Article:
I have just learned I am pregnant with twins. What do I need to know to breastfeed under these circumstances?
There is a good deal you can do while you are pregnant to make things easier for you later. Before your babies arrive is a good time to learn as much as you can about breastfeeding. There are some very helpful books in the LLLI catalogue for mothers of multiples. Having Twins, by Elizabeth Nobles and Mothering Multiples: Breastfeeding and Caring for Twins or More! by Karen Kerkhoff Gromada are two books that address the special joys and challenges of having (an breastfeeding) more than one baby. You will also find a great deal of information and helpful suggestions in THE WOMANLY ART OF BREASTFEEDING available from the LLLI Online Store.
Mothers of multiples are in special need of support, and one of the best places to find that support is at a La Leche League Group meeting.
It is very important that you pay attention to your nutrition during your pregnancy. Owing to the risk of premature labor in a twin pregnancy, a healthy diet is especially important for a good start. Eating foods with high nutritional value will help you and your babies as they grow in utero, and later as you breastfeed.
Choosing the health care providers you will use during your pregnancy and childbirth will be a very important decision. Pre-natal care is crucial for your babies, and for you. You will want to learn as much as you can about your options during labor and delivery so that you can actively participate in the planning. Many parents prefer to talk with several providers before making a decision. There are several books in the LLLI catalogue that would be helpful in this. You can view our selections on childbirth at the LLLI Online Store
Once you find a doctor for you, the next task is to find a doctor for your babies who is knowledgeable about lactation. Some questions you may want to ask your baby's prospective health care provider are:
- How do you feel about breastfeeding in general and about breastfeeding twins?
- Do you think it is possible to exclusively breastfeed twins, without using supplements?
- If one or both of my babies require special care, can I pump my milk to feed my babies?
- Do you encourage mothers and babies to spend time together even while in special care?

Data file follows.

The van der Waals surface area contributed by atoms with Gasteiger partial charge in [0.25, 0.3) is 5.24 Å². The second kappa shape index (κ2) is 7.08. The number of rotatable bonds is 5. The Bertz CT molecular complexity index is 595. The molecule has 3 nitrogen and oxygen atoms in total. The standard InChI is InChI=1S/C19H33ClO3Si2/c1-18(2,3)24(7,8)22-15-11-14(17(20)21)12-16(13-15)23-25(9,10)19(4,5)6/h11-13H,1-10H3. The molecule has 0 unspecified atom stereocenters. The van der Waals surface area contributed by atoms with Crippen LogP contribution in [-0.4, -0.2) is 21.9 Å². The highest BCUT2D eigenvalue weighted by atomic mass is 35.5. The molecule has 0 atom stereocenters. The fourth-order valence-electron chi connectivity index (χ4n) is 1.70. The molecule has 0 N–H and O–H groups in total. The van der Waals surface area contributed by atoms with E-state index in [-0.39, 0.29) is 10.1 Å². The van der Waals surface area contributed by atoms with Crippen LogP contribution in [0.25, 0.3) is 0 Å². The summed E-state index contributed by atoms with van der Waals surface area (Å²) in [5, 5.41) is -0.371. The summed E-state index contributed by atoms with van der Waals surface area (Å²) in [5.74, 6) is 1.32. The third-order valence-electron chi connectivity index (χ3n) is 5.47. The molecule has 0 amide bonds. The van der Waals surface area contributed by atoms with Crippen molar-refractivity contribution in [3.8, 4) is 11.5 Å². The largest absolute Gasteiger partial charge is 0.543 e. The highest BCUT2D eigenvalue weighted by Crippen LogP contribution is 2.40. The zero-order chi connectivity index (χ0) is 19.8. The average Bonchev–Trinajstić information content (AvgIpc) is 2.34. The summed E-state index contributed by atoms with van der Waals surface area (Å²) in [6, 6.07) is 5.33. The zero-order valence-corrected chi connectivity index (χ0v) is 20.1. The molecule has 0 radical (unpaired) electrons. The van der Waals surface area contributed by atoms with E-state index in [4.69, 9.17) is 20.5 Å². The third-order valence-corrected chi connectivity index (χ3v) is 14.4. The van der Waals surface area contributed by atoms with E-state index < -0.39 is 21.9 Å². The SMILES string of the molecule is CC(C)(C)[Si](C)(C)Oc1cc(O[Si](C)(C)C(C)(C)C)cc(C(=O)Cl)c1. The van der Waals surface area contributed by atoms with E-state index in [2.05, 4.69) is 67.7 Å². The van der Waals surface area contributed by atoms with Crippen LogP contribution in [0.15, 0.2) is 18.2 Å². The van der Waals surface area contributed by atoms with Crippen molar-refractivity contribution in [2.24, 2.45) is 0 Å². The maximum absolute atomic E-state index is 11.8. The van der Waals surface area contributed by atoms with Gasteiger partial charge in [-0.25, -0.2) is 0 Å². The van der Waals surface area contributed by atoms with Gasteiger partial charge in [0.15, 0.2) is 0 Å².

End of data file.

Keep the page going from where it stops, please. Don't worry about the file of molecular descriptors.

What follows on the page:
A negative response to any of these questions may alert you to a health care provider who may be less than supportive of your decision to breastfeed. Sometimes there will be a neonatologist present for the birth. It may be a good idea to know their procedures and routines ahead of time, as well as meeting him/her.
Take advantage of childbirth classes (if available) as soon as possible just in case you have to be on bed rest toward the end of your pregnancy.
It is crucial for you to line up help at home. Find a person who will support your decisions and not someone who will be critical. Make it clear that you will need help with the housework, not the babies, so that you will be able to devote all your attention to them.
Learn about pumping your milk because you are at higher risk of having to spend a few days separated from your babies than if you were having a singleton birth. A good option is to have a hospital grade double pump available.
When your babies arrive:
It would be ideal for you to begin breastfeeding as soon as possible after the birth. When a mother is expecting more than one baby, sometimes a surgical birth becomes necessary. In this case, some hours may go by before you can start to breastfeed. However, it is important that you nurse your babies as soon as you are able. Some multiple births also take place prematurely. If this happens and you are unable to initiate breastfeeding soon after the birth, you can still pump your breasts to initiate lactation. From the moment of birth, your body will begin the process of producing milk for both your babies and its important to express the milk that is beginning to be produced to establish a good milk supply. For this you can use a high quality breast pump or manual expression.
Milk from mothers of premature babies is quite different from that of mothers of term babies. If your babies are early, they will especially need your milk.
If both babies are born healthy, talk to the pediatrician about breastfeeding them on demand. The ideal setup is rooming in with your babies.